Keep Calm and Carry On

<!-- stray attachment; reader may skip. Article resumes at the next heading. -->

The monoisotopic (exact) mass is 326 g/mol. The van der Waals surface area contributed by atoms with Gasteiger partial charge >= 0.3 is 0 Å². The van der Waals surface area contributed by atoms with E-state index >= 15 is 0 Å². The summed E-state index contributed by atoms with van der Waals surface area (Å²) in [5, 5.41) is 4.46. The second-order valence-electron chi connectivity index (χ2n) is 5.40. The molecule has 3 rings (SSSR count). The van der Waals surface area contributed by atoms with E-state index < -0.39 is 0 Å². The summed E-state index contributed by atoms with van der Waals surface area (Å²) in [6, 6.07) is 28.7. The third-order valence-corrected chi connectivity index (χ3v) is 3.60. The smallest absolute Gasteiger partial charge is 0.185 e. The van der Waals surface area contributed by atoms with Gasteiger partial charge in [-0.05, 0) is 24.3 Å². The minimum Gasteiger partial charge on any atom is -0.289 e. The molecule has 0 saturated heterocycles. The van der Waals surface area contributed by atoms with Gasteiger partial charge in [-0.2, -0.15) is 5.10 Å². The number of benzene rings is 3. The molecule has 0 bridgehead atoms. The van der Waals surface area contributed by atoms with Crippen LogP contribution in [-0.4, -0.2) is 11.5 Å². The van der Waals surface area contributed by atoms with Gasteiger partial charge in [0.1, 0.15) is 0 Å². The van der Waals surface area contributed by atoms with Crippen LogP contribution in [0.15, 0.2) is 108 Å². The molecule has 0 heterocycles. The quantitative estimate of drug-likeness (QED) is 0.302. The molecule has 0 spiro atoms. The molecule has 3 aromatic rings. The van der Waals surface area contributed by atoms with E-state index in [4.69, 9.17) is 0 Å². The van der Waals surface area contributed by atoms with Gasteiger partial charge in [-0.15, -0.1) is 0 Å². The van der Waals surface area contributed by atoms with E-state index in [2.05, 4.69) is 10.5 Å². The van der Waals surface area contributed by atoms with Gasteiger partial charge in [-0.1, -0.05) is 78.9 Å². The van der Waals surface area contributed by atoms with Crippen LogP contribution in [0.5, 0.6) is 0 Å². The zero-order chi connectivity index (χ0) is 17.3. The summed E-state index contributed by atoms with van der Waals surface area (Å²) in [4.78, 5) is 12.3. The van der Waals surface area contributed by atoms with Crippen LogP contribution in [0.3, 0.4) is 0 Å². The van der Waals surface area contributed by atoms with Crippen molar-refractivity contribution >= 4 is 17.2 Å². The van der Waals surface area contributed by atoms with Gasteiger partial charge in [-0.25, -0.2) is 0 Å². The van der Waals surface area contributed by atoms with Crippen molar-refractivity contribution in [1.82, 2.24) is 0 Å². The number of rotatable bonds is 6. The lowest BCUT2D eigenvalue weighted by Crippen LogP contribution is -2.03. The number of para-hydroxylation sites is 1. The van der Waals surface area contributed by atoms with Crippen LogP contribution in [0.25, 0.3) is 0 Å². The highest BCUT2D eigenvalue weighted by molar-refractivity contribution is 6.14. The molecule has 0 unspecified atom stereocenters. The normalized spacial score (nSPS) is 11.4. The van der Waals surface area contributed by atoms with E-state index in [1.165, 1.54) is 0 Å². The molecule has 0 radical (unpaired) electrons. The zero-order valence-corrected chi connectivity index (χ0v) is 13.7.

After an intense, pain-filled day with my six-month old, I was reflecting upon the importance of keeping calm and carrying on, they say, as a parent. The Brits are on to something with this keeping calm and carrying on thing. So, let me explain just exactly what this intense, pain-filled day included. (Warning: you may never want to put a sock on your child again!). The night before last, I noticed that my six-month old had a somewhat swollen middle toe. It appeared to me that maybe there was some lint or hair stuck around it, or maybe that that lint I thought I saw was fungus. I didn't know, but what I did know is that my six-month-old screamed when I touched it. This was particularly alarming considering she hardly ever cries. The next morning, I gave her a bath and washed off what did appear to be lint, but I noticed miniscule hairs still strangling her poor little toe. As hard as I tried, I couldn't seem to get all of the hairs free. Worse yet, her toe was getting more and more red and swollen, as well as the rest of her foot. It also started to ooze puss (gross, I know!), and I was seriously getting concerned about losing her toe as the hairs were strangling the life strangled out of it. After the pediatrician told us we should be able to solve this problem at the office, rather than an urgent care or emergency room, we rushed to the first appointment of the morning. Things did not go as smoothly as I had hoped, however. It was so bad that a physician's assistant and host of nurses were unable to free her toe. To my horror, they recommended we rush to the emergency room where they would paige a surgeon to do the job who could numb her toe in the process. My anxiety continued to build duirng the ordeal and hearing that my little baby might need a needle in her toe to numb it did not help matters! As we were walking out the door, the offic assistant said that the dermatologist across the hall could maybe be of help. I breathed a tentative breath and let her skilled hands work with my baby's foot. As I held my screaming infant still, my heart was breaking. She was delirious with pain, and I was helpless to make it stop. A couple of tears slid down my cheek, but I knew I had to keep calm and carry on. Meanwhile, my three-year-old was sitting in the corner, staring wide-eyed at the scene playing out before her. After 30 more intense minutes, the dermatologist had managed to remove hair on not just one, but two toes. Another toe was slowly being strangled by miniscule hairs as well and I didn't even realize. The laceration around the one toe was deep, but thankfully stitches were not needed. It would need continued monitoring, however, for infection. I finally breathed the breath I had been holding all morning. She would be okay...With a prescription for antibiotic ointment in hand and a now sleeping, exhausted baby, I walked out the dermatologist's office, feeling so thankful. Thankful that the ordeal was over, thankful we didn't have to go to the emergency room, thankful that my baby got the help she needed, and thankful for great behavior from my three-year-old. Throughout that harrowing experience, I was reminded of a coule of things. First, I may never put socks on her feet again for fear of stray hairs! More importantly, though, I was reminded that as much anxiety as I may feel, I had to keep a strong front. If not, I would not be able to think clearly and my three-year-old could become alarmed and scarred as well, and of course my infant's fears would have also intensified. Children learn more by what they see us do than what we tell them to do. Our actions have to match our words. In addition, kids want to feel safe and know that the adults in their lives can figure it out. Even if we don't have it fgured out, we can fake it til we make it, as they say. So, I did just that. I breathed prayers for peace and healing and then knew that I simply had to KEEP CALM AND CARRY ON!


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